Sunday, July 23, 2006

 

Will Gordon's Legacy be Better than Major's?

So John Prescott tells us that something about the election of a new leadership is going to happen 'very shortly'. Intriguing, and we await more hard information rather than vague allusions. But what kind of an inheritance will Gordon take on? Will it be more favourable, for instance,than the one John Major inherited in 1990?

Party Unity: Maggie led a party divided over EU and her style of government. Blair's party is not so rancorously divided but very considerable differences exist in the party over many issues.

Foreign Policy: Apart from the EU, there was not much to argue about in the foreign spere during Maggie's dog days while Bliar has Iraq, Afghanistan and the current row over his support for Bush's pro-Israel stance.

Economic Policy: Maggie faced constant problems regarding her preference for advice from Sir Alan Walters and had recently lost her 'unassailable Chancellor,'Nigel Lawson. Blair faces no real economic problems at the moment though some economists predict a major inflation spike in the next year.

Domestic Policy: The Leaderene was impaled on her poll tax mega mistake while Blair faces intense criticism for his apparent desire to 'modernize' public services by outsourcing large bits of it to the private sector.

Competence: Thatcher was generally seen as a tyrannical but efficient premier- she could still kick ass even when her authority had been challenged and weakened. Blair's reputaion for competence is virtually shot to pieces courtesy of the Home Office debacle(s); he cock-up over the 'home improvement packs'; overpaid tax credits to poor people; and the NHS computer project which has cost £30bn and threatens to be abandoned as useless. Simon Jenkins gives much more chapter and verse if you want it.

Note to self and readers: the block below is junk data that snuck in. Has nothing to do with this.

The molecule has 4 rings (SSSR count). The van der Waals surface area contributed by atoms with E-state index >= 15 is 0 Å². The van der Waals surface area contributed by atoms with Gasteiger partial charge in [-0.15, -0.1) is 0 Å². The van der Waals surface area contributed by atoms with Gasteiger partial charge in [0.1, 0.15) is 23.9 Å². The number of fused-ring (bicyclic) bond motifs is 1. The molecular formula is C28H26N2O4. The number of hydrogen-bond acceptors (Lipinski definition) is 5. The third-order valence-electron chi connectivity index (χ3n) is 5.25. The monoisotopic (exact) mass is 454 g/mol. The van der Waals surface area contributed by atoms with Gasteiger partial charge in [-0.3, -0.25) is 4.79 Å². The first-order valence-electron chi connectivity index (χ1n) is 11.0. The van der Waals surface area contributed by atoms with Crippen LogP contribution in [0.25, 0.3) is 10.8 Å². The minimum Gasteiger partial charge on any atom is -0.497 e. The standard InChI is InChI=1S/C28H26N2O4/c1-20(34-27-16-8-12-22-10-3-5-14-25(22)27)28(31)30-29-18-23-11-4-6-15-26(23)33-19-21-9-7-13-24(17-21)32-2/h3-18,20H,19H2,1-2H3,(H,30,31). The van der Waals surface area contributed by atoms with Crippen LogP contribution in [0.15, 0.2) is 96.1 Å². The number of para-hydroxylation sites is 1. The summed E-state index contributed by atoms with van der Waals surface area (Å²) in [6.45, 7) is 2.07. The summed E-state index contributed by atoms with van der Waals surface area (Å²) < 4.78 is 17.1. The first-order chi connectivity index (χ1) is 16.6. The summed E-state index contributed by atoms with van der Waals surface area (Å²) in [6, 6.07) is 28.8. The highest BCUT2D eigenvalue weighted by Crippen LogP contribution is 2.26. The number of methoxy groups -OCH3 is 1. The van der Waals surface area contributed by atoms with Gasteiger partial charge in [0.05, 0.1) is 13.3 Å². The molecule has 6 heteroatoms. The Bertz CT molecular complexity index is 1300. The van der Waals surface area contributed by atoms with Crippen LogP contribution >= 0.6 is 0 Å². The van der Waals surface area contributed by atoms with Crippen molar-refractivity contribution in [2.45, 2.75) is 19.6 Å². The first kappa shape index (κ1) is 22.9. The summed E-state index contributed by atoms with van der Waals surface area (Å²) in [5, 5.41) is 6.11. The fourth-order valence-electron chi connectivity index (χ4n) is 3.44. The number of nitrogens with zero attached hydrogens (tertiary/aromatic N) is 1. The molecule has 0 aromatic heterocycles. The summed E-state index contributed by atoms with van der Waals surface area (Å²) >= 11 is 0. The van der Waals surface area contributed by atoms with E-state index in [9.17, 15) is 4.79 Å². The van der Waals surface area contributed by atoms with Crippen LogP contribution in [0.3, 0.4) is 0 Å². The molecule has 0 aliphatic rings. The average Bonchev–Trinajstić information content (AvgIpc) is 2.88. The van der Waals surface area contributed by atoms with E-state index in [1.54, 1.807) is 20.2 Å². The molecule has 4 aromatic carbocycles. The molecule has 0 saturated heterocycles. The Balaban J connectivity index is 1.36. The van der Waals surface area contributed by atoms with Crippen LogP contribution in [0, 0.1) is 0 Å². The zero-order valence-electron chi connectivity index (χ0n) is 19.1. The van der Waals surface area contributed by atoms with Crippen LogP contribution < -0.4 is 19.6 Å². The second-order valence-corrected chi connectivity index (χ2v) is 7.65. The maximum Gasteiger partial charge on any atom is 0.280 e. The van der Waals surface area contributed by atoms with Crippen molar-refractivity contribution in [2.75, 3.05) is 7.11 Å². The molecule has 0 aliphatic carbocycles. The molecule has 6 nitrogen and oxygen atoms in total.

Sleaze: In 1990 the malodorous sleaze waters had not begun to lap around the base of Conservative rule while Blair's government is now rated in polls as worse that the government of Major in this respect courtesy of Prescott, and , allegedly Lord Levy.

Opposition: Maggie was faced by a Neil Kinnock as Labour leader, who, while impressing as sincere and occasionally dazzlingly eloquent, was still not seen by voters as a credible alternative PM. Cameron provides a major contrast to the strength of oppostion Blair and his successor will face in the run-up to 2009.

Time: Maggie had served three years of her third term and time was running out for her. Blair/Brown have nearly four years but it doesn't feel anything like it.

Finally, Brown, if he replaces Blair as we all expect, faces the problem of being a less gifted communicator than his great rival and current boss and suffers the additional disadvantage of being a bit dour and very, very Scottish; not the most popular ethnic/cultural group to belong to right now for English voters.

So, I would say the balance of difference makes Brown's job potentially much more difficult than the one Major faced. And we all remmeber how well he did...

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